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Manifold (2015), a painting by Samantha Keely Smith which will appear in April on the cover of Life Metal, a new album by Sunn O))).

• At Expanding Mind: Professor and queer historian Heather Lukes talks with Erik Davis about Silver Lake riots, gay bikers, house ball scenes, the nostalgia for repression, and the joys and challenges of working on the online archive The Grit and Glamour of Queer LA Subculture.

A Stroke of Ingenious: Chatting Fear and Fantasy with Darius Hinks.  Also this week, Darius Hinks’ The Ingenious (for which I created the cover art) was featured in a Barnes & Noble list of seven attractive (if hazardous) fantastic cities.

• “From the late ’60s and through the ’70s broadcasters invested in home-grown kids’ television, and much of it was decidedly weird.” Paul Walsh on the vanished, thought-provoking strangeness of British TV.

That late surrealism still needs rescuing by curators and critics is perhaps not a sign of its defeat but of the breadth and pervasiveness of its triumph. Could we have Pablo Picasso or Jackson Pollock without surrealism? What about David Lynch, JG Ballard or Angela Carter? As an influence, it’s easy to give [Dorothy Tanning] a crucial place in the canon of feminist art. Louise Bourgeois was born just a year later than Tanning but only started to sew after Tanning had exhibited her first sculptures.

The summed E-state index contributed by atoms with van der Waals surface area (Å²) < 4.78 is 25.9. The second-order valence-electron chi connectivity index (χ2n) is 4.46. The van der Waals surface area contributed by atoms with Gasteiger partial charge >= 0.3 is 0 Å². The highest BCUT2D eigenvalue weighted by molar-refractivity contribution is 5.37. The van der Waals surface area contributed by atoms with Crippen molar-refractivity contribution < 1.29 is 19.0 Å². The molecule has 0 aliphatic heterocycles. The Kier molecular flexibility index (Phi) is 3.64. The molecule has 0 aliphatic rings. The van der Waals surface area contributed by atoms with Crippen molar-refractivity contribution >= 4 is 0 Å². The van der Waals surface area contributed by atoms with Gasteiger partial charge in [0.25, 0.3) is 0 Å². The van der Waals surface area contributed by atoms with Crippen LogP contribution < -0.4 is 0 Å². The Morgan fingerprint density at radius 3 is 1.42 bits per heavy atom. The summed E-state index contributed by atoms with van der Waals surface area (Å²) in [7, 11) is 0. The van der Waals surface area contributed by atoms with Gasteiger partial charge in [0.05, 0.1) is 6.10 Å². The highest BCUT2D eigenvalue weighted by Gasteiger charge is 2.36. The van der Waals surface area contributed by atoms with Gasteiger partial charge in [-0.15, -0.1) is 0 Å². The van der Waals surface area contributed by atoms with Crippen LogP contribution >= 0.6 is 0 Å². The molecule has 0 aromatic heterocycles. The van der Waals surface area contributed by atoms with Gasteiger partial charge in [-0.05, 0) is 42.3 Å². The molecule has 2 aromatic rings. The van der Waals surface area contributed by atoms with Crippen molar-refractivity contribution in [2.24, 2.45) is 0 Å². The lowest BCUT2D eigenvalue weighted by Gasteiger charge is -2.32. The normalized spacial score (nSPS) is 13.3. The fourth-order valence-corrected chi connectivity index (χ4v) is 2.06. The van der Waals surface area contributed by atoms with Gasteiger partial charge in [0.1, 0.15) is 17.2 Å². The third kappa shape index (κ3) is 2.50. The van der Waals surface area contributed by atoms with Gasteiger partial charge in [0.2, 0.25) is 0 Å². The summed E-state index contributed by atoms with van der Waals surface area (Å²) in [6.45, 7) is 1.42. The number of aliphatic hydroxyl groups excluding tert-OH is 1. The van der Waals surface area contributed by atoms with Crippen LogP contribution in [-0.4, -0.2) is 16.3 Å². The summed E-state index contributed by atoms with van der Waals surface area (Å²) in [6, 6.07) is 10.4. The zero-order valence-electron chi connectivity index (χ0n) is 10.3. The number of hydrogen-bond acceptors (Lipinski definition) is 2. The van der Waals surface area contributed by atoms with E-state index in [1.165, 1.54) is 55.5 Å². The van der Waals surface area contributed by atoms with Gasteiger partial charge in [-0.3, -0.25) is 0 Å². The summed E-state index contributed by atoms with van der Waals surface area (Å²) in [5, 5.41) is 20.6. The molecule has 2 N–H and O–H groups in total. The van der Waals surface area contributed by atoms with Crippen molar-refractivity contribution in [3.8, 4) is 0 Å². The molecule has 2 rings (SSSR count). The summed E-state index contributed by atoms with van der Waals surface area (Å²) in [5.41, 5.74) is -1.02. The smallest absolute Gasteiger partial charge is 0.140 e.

Lara Fiegel on the weird, wild world of Dorothea Tanning

After its own death / Walking in a spiral towards the house by Nivhek, a new album from Liz Harris (Grouper) “recorded using Mellotron, guitar, field recordings, tapes, and broken FX pedals”.

• At Dangerous Minds: Michael Rother (Neu!/Harmonia) on the forthcoming reissue of his solo albums from the 1970s.

Clesse by Clesse, another pseudonymous musical project by Jon Brooks (The Advisory Council et al).

• After Dark: The art of life at night—and in new lights by Francine Prose.